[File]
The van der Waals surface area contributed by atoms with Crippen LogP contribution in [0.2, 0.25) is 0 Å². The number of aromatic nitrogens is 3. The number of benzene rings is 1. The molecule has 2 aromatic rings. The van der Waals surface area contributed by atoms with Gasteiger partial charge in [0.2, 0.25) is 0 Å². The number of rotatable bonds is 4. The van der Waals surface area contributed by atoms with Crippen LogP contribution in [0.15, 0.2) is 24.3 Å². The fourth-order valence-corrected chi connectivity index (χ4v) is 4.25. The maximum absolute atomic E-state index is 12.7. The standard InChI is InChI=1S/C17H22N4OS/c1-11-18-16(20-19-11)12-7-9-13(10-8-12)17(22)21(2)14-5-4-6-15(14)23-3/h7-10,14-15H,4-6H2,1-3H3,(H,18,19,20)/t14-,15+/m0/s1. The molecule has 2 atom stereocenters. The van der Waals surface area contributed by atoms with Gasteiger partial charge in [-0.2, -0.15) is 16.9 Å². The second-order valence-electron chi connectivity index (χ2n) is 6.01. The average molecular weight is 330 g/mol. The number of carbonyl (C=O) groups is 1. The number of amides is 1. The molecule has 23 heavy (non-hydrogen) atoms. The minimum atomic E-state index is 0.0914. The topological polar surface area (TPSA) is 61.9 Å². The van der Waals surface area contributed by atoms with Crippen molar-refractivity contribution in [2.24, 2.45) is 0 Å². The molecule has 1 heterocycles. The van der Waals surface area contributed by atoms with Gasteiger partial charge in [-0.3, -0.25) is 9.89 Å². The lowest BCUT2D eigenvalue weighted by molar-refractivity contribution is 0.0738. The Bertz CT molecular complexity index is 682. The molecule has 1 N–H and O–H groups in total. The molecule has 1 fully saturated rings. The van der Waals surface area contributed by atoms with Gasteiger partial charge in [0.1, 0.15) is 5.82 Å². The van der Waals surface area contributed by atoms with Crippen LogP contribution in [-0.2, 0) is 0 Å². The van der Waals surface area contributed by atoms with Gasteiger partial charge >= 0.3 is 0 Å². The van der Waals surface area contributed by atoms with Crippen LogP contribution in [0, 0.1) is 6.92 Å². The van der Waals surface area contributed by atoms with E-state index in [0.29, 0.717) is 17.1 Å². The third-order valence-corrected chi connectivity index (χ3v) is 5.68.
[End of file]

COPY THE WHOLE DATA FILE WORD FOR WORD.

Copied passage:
The van der Waals surface area contributed by atoms with Crippen LogP contribution in [0.2, 0.25) is 0 Å². The number of aromatic nitrogens is 3. The number of benzene rings is 1. The molecule has 2 aromatic rings. The van der Waals surface area contributed by atoms with Gasteiger partial charge in [0.2, 0.25) is 0 Å². The number of rotatable bonds is 4. The van der Waals surface area contributed by atoms with Crippen LogP contribution in [0.15, 0.2) is 24.3 Å². The fourth-order valence-corrected chi connectivity index (χ4v) is 4.25. The maximum absolute atomic E-state index is 12.7. The standard InChI is InChI=1S/C17H22N4OS/c1-11-18-16(20-19-11)12-7-9-13(10-8-12)17(22)21(2)14-5-4-6-15(14)23-3/h7-10,14-15H,4-6H2,1-3H3,(H,18,19,20)/t14-,15+/m0/s1. The molecule has 2 atom stereocenters. The van der Waals surface area contributed by atoms with Gasteiger partial charge in [-0.2, -0.15) is 16.9 Å². The second-order valence-electron chi connectivity index (χ2n) is 6.01. The average molecular weight is 330 g/mol. The number of carbonyl (C=O) groups is 1. The number of amides is 1. The molecule has 23 heavy (non-hydrogen) atoms. The minimum atomic E-state index is 0.0914. The topological polar surface area (TPSA) is 61.9 Å². The van der Waals surface area contributed by atoms with Crippen molar-refractivity contribution in [2.24, 2.45) is 0 Å². The molecule has 1 heterocycles. The van der Waals surface area contributed by atoms with Gasteiger partial charge in [-0.3, -0.25) is 9.89 Å². The lowest BCUT2D eigenvalue weighted by molar-refractivity contribution is 0.0738. The Bertz CT molecular complexity index is 682. The molecule has 1 N–H and O–H groups in total. The molecule has 1 fully saturated rings. The van der Waals surface area contributed by atoms with Gasteiger partial charge in [0.1, 0.15) is 5.82 Å². The van der Waals surface area contributed by atoms with Crippen LogP contribution in [-0.2, 0) is 0 Å². The van der Waals surface area contributed by atoms with Gasteiger partial charge >= 0.3 is 0 Å². The van der Waals surface area contributed by atoms with Crippen LogP contribution in [0, 0.1) is 6.92 Å². The van der Waals surface area contributed by atoms with E-state index in [0.29, 0.717) is 17.1 Å². The third-order valence-corrected chi connectivity index (χ3v) is 5.68.